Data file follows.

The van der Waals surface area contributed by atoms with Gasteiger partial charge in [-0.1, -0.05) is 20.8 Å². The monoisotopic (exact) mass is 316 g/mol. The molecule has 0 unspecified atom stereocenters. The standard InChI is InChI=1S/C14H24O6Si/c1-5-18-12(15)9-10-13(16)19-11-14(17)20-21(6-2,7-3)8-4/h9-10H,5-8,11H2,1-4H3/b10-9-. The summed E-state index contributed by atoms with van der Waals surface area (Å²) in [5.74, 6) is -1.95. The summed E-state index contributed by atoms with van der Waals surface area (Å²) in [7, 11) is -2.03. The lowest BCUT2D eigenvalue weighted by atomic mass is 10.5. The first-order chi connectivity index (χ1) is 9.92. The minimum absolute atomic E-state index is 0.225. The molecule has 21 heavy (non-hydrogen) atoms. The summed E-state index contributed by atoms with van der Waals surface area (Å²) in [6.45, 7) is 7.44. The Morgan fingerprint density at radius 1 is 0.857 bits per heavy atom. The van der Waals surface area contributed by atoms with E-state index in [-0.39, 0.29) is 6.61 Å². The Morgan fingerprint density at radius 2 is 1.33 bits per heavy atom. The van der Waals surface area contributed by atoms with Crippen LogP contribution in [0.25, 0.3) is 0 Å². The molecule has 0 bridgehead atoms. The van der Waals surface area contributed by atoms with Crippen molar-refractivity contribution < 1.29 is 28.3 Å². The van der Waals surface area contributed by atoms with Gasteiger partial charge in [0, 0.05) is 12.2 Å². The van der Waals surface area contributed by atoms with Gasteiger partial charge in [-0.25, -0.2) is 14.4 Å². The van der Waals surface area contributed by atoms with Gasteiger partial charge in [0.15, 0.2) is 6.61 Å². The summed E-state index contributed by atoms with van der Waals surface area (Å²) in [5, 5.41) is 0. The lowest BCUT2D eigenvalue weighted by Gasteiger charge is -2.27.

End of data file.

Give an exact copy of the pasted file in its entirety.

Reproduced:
The van der Waals surface area contributed by atoms with Gasteiger partial charge in [-0.1, -0.05) is 20.8 Å². The monoisotopic (exact) mass is 316 g/mol. The molecule has 0 unspecified atom stereocenters. The standard InChI is InChI=1S/C14H24O6Si/c1-5-18-12(15)9-10-13(16)19-11-14(17)20-21(6-2,7-3)8-4/h9-10H,5-8,11H2,1-4H3/b10-9-. The summed E-state index contributed by atoms with van der Waals surface area (Å²) in [5.74, 6) is -1.95. The summed E-state index contributed by atoms with van der Waals surface area (Å²) in [7, 11) is -2.03. The lowest BCUT2D eigenvalue weighted by atomic mass is 10.5. The first-order chi connectivity index (χ1) is 9.92. The minimum absolute atomic E-state index is 0.225. The molecule has 21 heavy (non-hydrogen) atoms. The summed E-state index contributed by atoms with van der Waals surface area (Å²) in [6.45, 7) is 7.44. The Morgan fingerprint density at radius 1 is 0.857 bits per heavy atom. The van der Waals surface area contributed by atoms with E-state index in [-0.39, 0.29) is 6.61 Å². The Morgan fingerprint density at radius 2 is 1.33 bits per heavy atom. The van der Waals surface area contributed by atoms with Crippen LogP contribution in [0.25, 0.3) is 0 Å². The molecule has 0 bridgehead atoms. The van der Waals surface area contributed by atoms with Crippen molar-refractivity contribution < 1.29 is 28.3 Å². The van der Waals surface area contributed by atoms with Gasteiger partial charge in [0, 0.05) is 12.2 Å². The van der Waals surface area contributed by atoms with Gasteiger partial charge in [-0.25, -0.2) is 14.4 Å². The van der Waals surface area contributed by atoms with Gasteiger partial charge in [0.15, 0.2) is 6.61 Å². The summed E-state index contributed by atoms with van der Waals surface area (Å²) in [5, 5.41) is 0. The lowest BCUT2D eigenvalue weighted by Gasteiger charge is -2.27.